Genotypic and phenotypic variation among Lysobacter capsici strains isolated from Rhizoctonia suppressive soils.
ABSTRACT Four Gram-negative bacterial strains, recovered from clay soils cultivated with different crops in the Netherland, were subjected to a polyphasic taxonomic study in order to clarify their taxonomic status. Comparative analysis of the 16S rRNA gene sequences revealed that they belong to the genus Lysobacter and to be highly related to the type strains of L. antibioticus DSM 2044(T), L. gummosus DSM 6980(T), and L. capsici DSM 19286(T), displaying 99.1-99.3%, 99.2-99.6% and 99.4-100% sequence similarities, respectively, to these species. The results of DNA-DNA hybridization studies unambigiously indicated that the four strains belonged to the species L. capsici. Nevertheless, DNA fingerprinting and phenotypic characterization indicated that there was a considerable diversification and niche differentiation among the strains belonging to L. capsici. The newly identified L. capsici strains strongly inhibit Rhizoctonia solani AG2 and originate from Rhizoctonia-suppressive soils where also populations of L. antibioticus and L. gummosus were present. This is the first report of the presence of combined populations of closely related Lysobacter spp. within agricultural soils.
Article: Indigenous populations of three closely related Lysobacter spp. in agricultural soils using real-time PCR.[show abstract] [hide abstract]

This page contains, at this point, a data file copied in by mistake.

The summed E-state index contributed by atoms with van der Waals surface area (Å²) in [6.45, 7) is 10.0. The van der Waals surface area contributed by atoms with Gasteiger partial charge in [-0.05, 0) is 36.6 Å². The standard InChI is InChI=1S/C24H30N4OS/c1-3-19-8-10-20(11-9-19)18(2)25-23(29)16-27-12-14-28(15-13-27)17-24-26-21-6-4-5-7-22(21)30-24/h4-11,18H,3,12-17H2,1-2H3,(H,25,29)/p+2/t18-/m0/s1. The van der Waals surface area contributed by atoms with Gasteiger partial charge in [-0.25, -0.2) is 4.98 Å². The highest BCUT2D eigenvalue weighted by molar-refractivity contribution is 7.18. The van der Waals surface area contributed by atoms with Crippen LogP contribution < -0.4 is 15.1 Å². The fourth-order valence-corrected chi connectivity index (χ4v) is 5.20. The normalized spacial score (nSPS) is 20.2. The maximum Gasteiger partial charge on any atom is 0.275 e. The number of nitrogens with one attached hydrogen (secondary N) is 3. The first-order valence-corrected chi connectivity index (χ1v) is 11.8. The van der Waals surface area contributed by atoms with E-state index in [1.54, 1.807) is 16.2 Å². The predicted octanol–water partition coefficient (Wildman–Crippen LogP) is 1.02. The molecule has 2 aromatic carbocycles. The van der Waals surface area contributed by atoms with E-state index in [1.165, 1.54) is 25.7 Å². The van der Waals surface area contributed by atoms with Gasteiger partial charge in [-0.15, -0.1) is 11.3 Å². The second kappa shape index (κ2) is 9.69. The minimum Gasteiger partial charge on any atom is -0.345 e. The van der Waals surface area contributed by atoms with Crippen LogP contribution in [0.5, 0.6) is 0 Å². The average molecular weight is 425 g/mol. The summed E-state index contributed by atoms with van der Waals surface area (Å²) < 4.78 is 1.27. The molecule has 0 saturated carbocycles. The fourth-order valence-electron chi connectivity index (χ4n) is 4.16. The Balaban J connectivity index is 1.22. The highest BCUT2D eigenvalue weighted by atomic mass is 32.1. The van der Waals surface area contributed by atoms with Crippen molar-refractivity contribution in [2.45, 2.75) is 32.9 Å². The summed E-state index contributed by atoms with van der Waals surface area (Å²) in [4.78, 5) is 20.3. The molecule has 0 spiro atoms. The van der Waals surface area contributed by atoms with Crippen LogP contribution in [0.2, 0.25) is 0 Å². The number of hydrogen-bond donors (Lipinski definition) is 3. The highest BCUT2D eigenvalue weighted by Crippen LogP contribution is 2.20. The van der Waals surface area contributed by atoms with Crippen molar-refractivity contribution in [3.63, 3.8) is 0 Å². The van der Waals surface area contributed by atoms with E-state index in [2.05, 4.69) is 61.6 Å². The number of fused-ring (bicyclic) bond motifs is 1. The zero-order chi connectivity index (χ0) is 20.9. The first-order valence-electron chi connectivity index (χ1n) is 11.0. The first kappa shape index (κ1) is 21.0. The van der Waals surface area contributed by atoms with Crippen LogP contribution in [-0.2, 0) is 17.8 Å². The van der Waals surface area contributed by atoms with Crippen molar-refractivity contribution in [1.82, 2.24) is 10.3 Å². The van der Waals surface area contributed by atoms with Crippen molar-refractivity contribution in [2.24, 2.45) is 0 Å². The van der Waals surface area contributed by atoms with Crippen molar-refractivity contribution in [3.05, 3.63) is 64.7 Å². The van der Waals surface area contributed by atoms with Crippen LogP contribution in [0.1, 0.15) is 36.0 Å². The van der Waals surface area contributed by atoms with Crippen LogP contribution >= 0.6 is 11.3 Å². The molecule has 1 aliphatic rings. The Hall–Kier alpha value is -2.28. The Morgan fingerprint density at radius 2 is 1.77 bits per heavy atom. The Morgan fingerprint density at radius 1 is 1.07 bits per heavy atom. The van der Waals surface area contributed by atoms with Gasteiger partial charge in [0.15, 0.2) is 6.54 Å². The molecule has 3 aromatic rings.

ABSTRACT: Previous research had shown that three closely related species of Lysobacter, i.e., Lysobacter antibioticus, Lysobacter capsici, and Lysobacter gummosus, were present in different Rhizoctonia-suppressive soils. However, the population dynamics of these three Lysobacter spp. in different habitats remains unknown. Therefore, a specific primer-probe combination was designed for the combined quantification of these three Lysobacter spp. using TaqMan. Strains of the three target species were efficiently detected with TaqMan, whereas related non-target strains of Lysobacter enzymogenes and Xanthomonas campestris were not or only weakly amplified. Indigenous Lysobacter populations were analyzed in soils of 10 organic farms in the Netherlands during three subsequent years with TaqMan. These soils differed in soil characteristics and crop rotation. Additionally, Lysobacter populations in rhizosphere and bulk soil of different crops on one of these farms were studied. In acid sandy soils low Lysobacter populations were present, whereas pH neutral clay soils contained high populations (respectively, <4.0-5.87 and 6.22-6.95 log gene copy numbers g(-1) soil). Clay content, pH and C/N ratio, but not organic matter content in soil, correlated with higher Lysobacter populations. Unexpectedly, different crops did not significantly influence population size of the three Lysobacter spp. and their populations were barely higher in rhizosphere than in bulk soil.Microbial Ecology 03/2011; 62(4):948-58. · 2.91 Impact Factor